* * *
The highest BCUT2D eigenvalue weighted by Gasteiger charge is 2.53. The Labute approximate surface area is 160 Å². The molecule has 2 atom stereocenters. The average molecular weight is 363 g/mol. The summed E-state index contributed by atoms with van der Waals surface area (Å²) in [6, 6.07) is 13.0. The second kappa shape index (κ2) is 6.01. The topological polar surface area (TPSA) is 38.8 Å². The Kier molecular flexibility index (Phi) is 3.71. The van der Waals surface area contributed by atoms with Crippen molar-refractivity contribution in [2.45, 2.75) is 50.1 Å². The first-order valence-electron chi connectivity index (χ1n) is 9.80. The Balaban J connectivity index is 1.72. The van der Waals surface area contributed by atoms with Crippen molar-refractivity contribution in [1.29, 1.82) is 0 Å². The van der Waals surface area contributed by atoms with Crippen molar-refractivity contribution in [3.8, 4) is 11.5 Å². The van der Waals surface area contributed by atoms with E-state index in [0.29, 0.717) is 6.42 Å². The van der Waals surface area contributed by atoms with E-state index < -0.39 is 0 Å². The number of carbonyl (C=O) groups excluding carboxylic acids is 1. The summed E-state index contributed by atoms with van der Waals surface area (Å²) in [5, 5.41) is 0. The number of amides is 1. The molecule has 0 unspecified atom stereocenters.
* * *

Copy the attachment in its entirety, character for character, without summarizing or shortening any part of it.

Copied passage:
The highest BCUT2D eigenvalue weighted by Gasteiger charge is 2.53. The Labute approximate surface area is 160 Å². The molecule has 2 atom stereocenters. The average molecular weight is 363 g/mol. The summed E-state index contributed by atoms with van der Waals surface area (Å²) in [6, 6.07) is 13.0. The second kappa shape index (κ2) is 6.01. The topological polar surface area (TPSA) is 38.8 Å². The Kier molecular flexibility index (Phi) is 3.71. The van der Waals surface area contributed by atoms with Crippen molar-refractivity contribution in [2.45, 2.75) is 50.1 Å². The first-order valence-electron chi connectivity index (χ1n) is 9.80. The Balaban J connectivity index is 1.72. The van der Waals surface area contributed by atoms with Crippen molar-refractivity contribution in [1.29, 1.82) is 0 Å². The van der Waals surface area contributed by atoms with Crippen molar-refractivity contribution in [3.8, 4) is 11.5 Å². The van der Waals surface area contributed by atoms with E-state index in [0.29, 0.717) is 6.42 Å². The van der Waals surface area contributed by atoms with E-state index < -0.39 is 0 Å². The number of carbonyl (C=O) groups excluding carboxylic acids is 1. The summed E-state index contributed by atoms with van der Waals surface area (Å²) in [5, 5.41) is 0. The number of amides is 1. The molecule has 0 unspecified atom stereocenters.